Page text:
When an addiction takes over someone’s life, it’s quite normal for them to completely forget their actions and behaviors while in the throngs of the disease and even long after they find recovery as well. I was reminded of this when my sister visited me a week ago and the topic of my mother’s passing arose.
As we were reflecting on the many difficult things we went through after our mother’s tragic passing, my sister suddenly laughed and said “I still can’t believe you kept hitting on that funeral director while we were trying to discuss all the arrangements for her burial.” I then looked at her strangely and said “I have no idea what you’re talking about?” She then told me I had spent the entire time sitting in this funeral director’s office attempting to get his phone number for the sole purpose of hooking up, instead of grieving my Mom’s passing and focusing on how we wanted him to handle her remains. But even worse, my sister also reminded me that this funeral director had been a married man and how it seemed as if that hadn’t mattered to me whatsoever.
Sadly, this is probably just one of many addiction-based incidents I either vaguely remember or don’t remember at all from life. And to be totally honest, the only reason why I wasn’t able to recollect this specific acting out incident was because of how deep I was living in the disease back then. You see, when someone is that deep in an addiction, there is an illness that pervades every facet of their life that all too often causes the person to become completely unaware of any of their actions and behaviors. It’s almost as if the person’s mind gets shut off from recording any of their sick acting out experiences. Maybe that’s because it doesn’t want to take ownership and instead live in total denial? Whatever the reason why the mind often forgets to record the details of an addiction-based incident, the fact remains it’s but one of the many consequences that can arise from living deep in an addiction.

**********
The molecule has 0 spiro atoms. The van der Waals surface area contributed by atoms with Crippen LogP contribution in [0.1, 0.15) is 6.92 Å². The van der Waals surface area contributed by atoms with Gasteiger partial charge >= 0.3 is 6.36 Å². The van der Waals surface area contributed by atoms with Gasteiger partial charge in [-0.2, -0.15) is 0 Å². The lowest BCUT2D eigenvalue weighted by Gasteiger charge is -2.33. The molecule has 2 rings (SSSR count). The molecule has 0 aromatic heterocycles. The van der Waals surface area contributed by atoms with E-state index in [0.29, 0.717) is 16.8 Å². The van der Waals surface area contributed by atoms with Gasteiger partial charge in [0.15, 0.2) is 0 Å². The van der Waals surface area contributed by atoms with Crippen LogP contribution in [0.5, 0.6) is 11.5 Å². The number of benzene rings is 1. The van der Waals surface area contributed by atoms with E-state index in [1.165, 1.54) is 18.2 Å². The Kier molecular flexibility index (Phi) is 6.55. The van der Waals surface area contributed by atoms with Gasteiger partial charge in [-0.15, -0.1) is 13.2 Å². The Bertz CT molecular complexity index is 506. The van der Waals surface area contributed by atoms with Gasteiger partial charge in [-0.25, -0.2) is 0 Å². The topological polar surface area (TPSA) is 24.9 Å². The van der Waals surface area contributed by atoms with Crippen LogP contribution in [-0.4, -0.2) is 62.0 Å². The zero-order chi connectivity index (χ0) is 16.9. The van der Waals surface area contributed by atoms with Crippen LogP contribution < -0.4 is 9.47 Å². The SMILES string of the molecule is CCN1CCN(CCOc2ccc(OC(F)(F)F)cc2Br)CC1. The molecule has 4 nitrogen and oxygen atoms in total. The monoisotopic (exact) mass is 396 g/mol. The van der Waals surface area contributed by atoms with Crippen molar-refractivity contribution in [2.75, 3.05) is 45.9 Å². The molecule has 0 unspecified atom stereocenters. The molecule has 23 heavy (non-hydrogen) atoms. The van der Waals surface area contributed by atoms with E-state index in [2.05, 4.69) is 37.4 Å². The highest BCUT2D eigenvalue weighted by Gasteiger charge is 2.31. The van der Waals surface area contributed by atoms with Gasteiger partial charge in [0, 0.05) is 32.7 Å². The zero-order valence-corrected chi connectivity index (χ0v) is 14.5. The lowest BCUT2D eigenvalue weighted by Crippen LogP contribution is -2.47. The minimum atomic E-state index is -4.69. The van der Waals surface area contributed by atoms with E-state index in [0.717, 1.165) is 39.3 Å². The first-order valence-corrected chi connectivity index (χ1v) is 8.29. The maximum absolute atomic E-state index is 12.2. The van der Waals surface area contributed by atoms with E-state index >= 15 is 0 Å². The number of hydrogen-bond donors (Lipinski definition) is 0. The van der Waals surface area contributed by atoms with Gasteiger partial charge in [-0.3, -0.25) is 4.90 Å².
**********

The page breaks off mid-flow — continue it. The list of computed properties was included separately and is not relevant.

Ultimately, this is precisely why I keep on thanking God every day for being clean and sober from all of the addictions I once suffered from. I’m so grateful that I can clearly see now how insane of a life I had when yet another addiction was fully consuming my life. And I pray somehow that me continuing to share stories like this will help others who may be living deep in an addiction themselves. Maybe it will help them to wake up and realize the consequences of doing so are often heartbreaking and painful, just like it was for me in being totally unable to remember an entire afternoon from my life that was meant to be a time of grieving and instead became a time of living in total sickness…
Peace, love, light, and joy,
Andrew Arthur Dawson